Felix Gallet, Arbre généalogique des langues mortes et vivantes, gravé par Geusler de Genève (Paris, ca. 1800). Graphic Arts GAX 2011- in process
Purported to be the first tree of languages, Felix Gallet's engraved broadside predates that of August Schleicher, who is generally credited with inventing the form. Winfred Lehmann in Historical Linguistics (1992) states: "The suggestion that the relationship between subgroups of a language is similar to that between branches of a tree was propounded by August Schleicher, who was strongly influenced by views on evolution."
The tree here shows two distinct groups, the first emerging from "La Langue Primitive," from which we see languages such as Greenlandic, Guianan, Turkish, Mexican, Persian, Hebrew and Tahitian. The second group derives from "Le Celte," which in turn generates the bulk of European languages. The interaction between the two groups is fascinating and shows what must be an early attempt to integrate some of the discoveries of the New World into the existing linguistic framework.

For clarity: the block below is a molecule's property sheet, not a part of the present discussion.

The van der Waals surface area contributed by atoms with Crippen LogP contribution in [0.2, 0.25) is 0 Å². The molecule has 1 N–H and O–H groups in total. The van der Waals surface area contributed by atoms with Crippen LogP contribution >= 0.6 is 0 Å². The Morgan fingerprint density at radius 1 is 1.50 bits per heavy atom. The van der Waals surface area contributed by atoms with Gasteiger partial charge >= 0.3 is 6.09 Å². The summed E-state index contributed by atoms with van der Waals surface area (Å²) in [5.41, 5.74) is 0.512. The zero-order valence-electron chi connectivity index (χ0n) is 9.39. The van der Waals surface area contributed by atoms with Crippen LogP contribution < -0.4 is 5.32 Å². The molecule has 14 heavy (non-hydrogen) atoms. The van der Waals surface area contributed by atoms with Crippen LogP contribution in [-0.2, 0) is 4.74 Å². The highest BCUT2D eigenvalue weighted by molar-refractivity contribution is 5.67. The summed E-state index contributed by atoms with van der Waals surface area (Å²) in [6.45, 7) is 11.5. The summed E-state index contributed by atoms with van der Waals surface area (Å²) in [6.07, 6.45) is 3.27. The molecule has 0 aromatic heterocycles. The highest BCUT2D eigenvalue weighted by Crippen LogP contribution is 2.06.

A more recent language mapping can be found at: http://llmap.org/about-llmap.html